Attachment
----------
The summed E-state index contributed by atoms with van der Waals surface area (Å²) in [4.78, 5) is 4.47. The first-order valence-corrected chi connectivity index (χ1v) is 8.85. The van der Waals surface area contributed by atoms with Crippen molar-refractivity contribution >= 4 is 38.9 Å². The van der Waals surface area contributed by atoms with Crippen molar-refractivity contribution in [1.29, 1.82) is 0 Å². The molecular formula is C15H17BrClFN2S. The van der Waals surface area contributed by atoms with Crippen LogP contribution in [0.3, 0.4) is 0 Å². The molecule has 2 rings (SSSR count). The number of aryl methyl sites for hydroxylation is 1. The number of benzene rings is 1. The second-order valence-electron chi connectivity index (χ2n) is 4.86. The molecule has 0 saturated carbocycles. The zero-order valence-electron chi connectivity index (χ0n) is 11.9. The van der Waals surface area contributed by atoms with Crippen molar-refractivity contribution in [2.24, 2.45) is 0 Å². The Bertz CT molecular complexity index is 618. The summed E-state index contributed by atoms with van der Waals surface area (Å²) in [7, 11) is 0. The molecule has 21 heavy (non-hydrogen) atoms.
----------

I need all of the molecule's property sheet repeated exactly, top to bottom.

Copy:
The summed E-state index contributed by atoms with van der Waals surface area (Å²) in [4.78, 5) is 4.47. The first-order valence-corrected chi connectivity index (χ1v) is 8.85. The van der Waals surface area contributed by atoms with Crippen molar-refractivity contribution >= 4 is 38.9 Å². The van der Waals surface area contributed by atoms with Crippen molar-refractivity contribution in [1.29, 1.82) is 0 Å². The molecular formula is C15H17BrClFN2S. The van der Waals surface area contributed by atoms with Crippen LogP contribution in [0.3, 0.4) is 0 Å². The molecule has 2 rings (SSSR count). The number of aryl methyl sites for hydroxylation is 1. The number of benzene rings is 1. The second-order valence-electron chi connectivity index (χ2n) is 4.86. The molecule has 0 saturated carbocycles. The zero-order valence-electron chi connectivity index (χ0n) is 11.9. The van der Waals surface area contributed by atoms with Crippen molar-refractivity contribution in [2.24, 2.45) is 0 Å². The Bertz CT molecular complexity index is 618. The summed E-state index contributed by atoms with van der Waals surface area (Å²) in [7, 11) is 0. The molecule has 21 heavy (non-hydrogen) atoms.